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All About Volcanoes , An Introduction

Sometimes the earth’s crust erupts and a combination of gases, molten rock, and pyroclastic debris begins to swirl. This is the way of a volcano, which takes place in various locations about the Earth’s surface and also occurs on any other surface associated with the other planets and the moon. In this article, we will take a look at the ins and outs of a volcano, as well as talk about some of the different types scattered about the world.

The word ‘volcano’ originates from Vulcan , the Roman god of fire. He is believed that Vulcan possessed a hideaway where he melted and shaped iron. This place was called Vulcano , an active volcano located in Italy, on the Lipari Islands. To this day, we pay attention to the activity of volcanoes because of the loss of life, destroyed property, and great damage that they are known to cause.

While everyone imagines the mountain of fiery lava when someone mentions a volcano, there are actually varying appearances in their structure. Some display cracks in the earth’s crust where lava emerges. Others showcase shields, domes, or possess a crater located at the summit of a mountain.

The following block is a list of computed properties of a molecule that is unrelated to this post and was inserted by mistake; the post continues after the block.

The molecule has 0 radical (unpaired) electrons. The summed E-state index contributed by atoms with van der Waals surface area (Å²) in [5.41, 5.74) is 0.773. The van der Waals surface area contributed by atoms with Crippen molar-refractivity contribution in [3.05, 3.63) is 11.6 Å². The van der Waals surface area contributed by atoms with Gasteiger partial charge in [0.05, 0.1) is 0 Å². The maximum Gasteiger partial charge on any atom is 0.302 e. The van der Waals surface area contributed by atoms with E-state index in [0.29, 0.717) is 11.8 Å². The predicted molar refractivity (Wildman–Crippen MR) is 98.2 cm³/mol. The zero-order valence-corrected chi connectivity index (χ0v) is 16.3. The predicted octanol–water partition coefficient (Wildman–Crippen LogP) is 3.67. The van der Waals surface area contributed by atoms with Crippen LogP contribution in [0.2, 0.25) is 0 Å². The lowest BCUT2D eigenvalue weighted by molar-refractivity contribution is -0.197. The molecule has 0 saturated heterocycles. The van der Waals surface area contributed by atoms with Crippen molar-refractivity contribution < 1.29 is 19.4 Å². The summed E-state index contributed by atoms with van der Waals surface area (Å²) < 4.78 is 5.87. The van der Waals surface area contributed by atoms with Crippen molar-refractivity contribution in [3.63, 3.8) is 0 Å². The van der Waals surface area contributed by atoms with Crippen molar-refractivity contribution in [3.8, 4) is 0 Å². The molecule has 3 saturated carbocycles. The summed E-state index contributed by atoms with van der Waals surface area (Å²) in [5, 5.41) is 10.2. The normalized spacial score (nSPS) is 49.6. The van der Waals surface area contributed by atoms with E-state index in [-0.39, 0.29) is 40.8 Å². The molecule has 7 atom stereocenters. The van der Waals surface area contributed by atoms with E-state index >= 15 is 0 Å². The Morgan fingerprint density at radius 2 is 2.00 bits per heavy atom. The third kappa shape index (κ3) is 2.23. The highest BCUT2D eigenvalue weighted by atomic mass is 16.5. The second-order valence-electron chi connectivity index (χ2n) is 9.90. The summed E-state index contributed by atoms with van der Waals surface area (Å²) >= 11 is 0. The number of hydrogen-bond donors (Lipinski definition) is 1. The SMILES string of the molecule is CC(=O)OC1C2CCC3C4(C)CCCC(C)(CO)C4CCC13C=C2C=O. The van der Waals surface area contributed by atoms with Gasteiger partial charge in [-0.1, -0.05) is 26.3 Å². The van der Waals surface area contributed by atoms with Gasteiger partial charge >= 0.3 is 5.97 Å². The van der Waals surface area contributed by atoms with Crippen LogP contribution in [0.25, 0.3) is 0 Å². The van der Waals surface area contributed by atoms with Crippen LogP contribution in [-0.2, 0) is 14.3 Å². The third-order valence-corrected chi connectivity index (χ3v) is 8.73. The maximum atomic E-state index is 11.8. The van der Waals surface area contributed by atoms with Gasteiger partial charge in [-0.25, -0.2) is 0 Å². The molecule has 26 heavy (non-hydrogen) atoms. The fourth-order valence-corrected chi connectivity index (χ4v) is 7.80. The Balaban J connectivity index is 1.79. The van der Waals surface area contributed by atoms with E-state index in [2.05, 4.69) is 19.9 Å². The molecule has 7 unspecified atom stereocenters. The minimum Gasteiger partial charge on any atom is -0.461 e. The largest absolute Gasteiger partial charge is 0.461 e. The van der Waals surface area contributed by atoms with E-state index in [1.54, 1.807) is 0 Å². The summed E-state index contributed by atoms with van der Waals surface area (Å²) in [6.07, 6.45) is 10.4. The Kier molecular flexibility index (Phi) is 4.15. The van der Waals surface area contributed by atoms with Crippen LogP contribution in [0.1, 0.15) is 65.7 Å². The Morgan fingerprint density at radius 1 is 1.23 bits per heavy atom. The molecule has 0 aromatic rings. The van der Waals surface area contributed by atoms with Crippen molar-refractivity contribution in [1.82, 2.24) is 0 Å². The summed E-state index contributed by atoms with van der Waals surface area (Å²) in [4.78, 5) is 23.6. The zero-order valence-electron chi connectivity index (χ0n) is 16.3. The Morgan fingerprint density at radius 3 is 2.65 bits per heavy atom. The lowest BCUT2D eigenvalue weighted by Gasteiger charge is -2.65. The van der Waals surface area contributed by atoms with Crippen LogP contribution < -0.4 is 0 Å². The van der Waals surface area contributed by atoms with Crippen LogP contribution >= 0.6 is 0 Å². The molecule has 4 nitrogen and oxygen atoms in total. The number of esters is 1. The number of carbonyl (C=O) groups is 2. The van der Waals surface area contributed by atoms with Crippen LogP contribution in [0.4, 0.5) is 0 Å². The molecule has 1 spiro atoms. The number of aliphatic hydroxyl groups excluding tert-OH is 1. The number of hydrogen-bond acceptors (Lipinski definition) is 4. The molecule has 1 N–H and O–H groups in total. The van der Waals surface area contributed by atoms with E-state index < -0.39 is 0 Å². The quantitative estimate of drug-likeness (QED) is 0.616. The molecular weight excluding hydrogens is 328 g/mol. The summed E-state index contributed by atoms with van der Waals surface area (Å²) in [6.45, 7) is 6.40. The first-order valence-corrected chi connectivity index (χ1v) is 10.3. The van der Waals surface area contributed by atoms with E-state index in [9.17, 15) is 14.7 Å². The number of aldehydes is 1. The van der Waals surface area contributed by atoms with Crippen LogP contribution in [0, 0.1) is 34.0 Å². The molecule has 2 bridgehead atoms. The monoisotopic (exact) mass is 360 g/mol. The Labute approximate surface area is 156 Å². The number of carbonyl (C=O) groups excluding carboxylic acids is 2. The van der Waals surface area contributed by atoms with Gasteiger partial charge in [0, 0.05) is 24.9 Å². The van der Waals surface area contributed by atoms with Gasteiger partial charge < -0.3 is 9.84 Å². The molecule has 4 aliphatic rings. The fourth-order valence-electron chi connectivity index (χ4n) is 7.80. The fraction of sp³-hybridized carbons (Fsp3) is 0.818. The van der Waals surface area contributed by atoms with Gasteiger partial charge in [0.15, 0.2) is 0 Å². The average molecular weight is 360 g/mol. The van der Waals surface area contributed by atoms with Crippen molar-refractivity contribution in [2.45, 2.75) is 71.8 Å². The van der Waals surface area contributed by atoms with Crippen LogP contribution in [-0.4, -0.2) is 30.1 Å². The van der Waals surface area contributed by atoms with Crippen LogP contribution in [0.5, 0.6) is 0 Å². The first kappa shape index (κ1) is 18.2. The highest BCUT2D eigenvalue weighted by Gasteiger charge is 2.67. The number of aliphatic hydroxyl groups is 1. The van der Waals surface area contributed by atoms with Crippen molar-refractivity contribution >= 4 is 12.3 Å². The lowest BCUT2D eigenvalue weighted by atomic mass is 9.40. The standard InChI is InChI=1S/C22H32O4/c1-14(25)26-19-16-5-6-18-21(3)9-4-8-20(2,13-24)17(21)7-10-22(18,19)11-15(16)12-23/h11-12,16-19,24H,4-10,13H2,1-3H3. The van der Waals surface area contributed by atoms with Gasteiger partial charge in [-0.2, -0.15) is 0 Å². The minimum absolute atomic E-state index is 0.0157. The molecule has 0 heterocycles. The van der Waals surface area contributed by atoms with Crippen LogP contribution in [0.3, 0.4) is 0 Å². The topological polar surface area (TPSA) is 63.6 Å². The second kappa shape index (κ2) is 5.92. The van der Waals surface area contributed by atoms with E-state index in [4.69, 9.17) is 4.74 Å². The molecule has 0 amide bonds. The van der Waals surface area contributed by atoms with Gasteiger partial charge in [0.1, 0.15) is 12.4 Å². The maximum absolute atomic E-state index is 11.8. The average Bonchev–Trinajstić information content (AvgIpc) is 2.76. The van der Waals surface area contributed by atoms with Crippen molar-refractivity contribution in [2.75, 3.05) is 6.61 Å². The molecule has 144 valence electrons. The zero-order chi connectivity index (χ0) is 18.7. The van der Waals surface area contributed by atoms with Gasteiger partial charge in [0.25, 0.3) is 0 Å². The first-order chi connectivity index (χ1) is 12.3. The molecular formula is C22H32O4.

One of the most important parts of a volcano is the magma, which is molten rock found within the Earth’s crust. Magma isn’t considered lava until it erupts through the surface of the earth. Contrary to popular belief, lava doesn’t always have to be thin and quick in speed, as it can also become rather thick and moves slow out of the volcano.

Lava isn’t the only thing that a volcano produces, as it additionally creates various kinds of rock. This includes ash , finely powdered rock that looks like dark smoke emerging from the volcano. When lava turns into fragmented pieces, this is called cinders. Pumice is a lightweight rock with air bubbles) also produced by volcanoes during eruptions characterized as explosive. Interestingly, this rock has the ability to float in water.

Top Volcanoes

The largest volcano on Earth is called Mauna Loa and is located in Hawaii. When measuring this beast, it tallies up to six miles from the sea floor to its summit, rising about four kilometers above sea level. Another feature of the volcano is that it possesses the greatest volume of any volcano in the world with 10,200 cubic miles (or 42,500 cubic kilometers). However, it is not the most active. This title goes to Mt. St. Helens, which is located in the western part of Washington.

If you are looking to find the largest volcano in all of the Solar System, then it is Mars that is the keeper of this flame with Olympus Mons, which measures 17 miles (or 27 kilometers) tall and takes up a space that measures more than 320 miles across.